It all looked so promising for Charles Leclerc. After his qualifying crash yesterday that brought out the red flags and prevented anyone from setting a faster time, it appeared that he had avoided any severe damage to his Ferrari and would start on pole position.
However, when on an out lap before the start of the Monaco Grand Prix, Leclerc radioed to his team that the car didn’t feel quite right. “No, no, no, the gearbox guys,” he shared, with evident distress in his voice.
It turns out his suspicions were correct, as, after a visit to the Ferrari garage just minutes before the start of the race, it was revealed Ferrari could not fix the issue with his car before the start of the race. Leclerc’s Monaco dream was shattered once again – giving him a 100% record of never starting or finishing his home race.
Charles will not start the race due to an issue with the left driveshaft which is impossible to fix in time for the start of the race. #MonacoGP
— Scuderia Ferrari (@ScuderiaFerrari) May 23, 2021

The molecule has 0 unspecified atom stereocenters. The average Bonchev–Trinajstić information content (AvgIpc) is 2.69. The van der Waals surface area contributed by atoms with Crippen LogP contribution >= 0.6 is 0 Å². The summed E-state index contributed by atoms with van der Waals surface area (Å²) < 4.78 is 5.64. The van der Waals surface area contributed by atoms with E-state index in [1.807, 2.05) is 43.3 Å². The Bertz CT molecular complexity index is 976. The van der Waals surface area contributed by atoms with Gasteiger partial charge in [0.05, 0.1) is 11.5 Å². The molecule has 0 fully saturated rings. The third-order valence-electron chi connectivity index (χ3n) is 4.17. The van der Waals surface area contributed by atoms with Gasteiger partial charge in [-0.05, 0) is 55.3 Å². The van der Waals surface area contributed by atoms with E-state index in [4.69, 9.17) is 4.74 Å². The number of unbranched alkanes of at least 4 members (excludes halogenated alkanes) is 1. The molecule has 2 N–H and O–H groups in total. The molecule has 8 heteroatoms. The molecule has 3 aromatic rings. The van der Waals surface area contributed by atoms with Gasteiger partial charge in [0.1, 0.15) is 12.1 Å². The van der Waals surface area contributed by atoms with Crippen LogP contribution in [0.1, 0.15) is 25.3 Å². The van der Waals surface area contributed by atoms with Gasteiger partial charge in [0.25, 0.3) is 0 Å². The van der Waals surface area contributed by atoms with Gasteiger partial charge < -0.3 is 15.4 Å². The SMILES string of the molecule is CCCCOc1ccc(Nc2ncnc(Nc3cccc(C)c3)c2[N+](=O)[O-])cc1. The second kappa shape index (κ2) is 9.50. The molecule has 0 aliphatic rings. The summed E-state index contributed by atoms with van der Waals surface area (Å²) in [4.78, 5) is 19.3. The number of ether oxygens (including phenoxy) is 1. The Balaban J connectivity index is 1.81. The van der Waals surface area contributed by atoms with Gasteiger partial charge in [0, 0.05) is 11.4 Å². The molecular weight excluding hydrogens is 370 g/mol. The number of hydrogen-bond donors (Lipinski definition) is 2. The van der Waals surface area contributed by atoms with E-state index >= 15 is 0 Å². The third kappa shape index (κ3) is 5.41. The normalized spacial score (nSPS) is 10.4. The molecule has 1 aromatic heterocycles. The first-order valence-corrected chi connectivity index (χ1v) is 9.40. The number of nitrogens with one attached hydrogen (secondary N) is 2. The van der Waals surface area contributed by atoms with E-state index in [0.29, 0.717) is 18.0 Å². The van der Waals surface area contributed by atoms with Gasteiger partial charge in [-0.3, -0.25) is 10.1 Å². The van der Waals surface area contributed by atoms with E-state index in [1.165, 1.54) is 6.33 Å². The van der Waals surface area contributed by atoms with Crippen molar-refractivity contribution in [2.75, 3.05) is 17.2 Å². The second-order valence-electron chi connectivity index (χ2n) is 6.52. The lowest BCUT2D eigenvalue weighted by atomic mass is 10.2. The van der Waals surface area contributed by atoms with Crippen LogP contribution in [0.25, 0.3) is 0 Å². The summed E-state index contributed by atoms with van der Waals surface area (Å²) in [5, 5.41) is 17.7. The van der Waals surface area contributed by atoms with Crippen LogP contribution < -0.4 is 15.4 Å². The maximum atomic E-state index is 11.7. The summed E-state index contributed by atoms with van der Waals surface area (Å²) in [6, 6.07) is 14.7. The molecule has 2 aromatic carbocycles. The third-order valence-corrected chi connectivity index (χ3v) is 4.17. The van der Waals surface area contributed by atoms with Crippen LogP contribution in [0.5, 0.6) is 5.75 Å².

When speaking to SkySportsF1, Ferrari Boss Mattia Binotto confessed that the team had still not fully understood what happened to Leclerc’s car but that the failure was on the driveshaft into the hub on the left-hand side. Therefore it was not a gearbox issue as expected, nor was it on the side of the car that made contact with the barriers on Saturday.
“The failure is on the driveshaft into the hub on the left-hand side. So it’s not a gearbox problem we have. The gearbox had been inspected yesterday evening. It had been reviewed, and I think the gearbox was okay for the race.
“What happened is on the opposite side compared to the accident, so it may be completely unrelated to the accident, but something which we need to carefully understand and analyse, and we have no answer right now.”
Asked whether they had seen an issue on that part of the car before, Binotto clarified that they had not: “we can only analyse the pieces carefully and the data, try to have a clear explanation.”
“There was no gamble on the gearbox, and we’re fully confident that the gearbox would have been okay for the race. But again, what happened has needed an explanation that we do not have right now, so as I said, we will need to carefully analyse.”
Asked whether they had checked that part of the car before the Monaco Grand Prix, Mattia shared that “[it] was an area that was not checked because it was not damaged.”
Either way, a bitter end to Leclerc’s Monaco dream.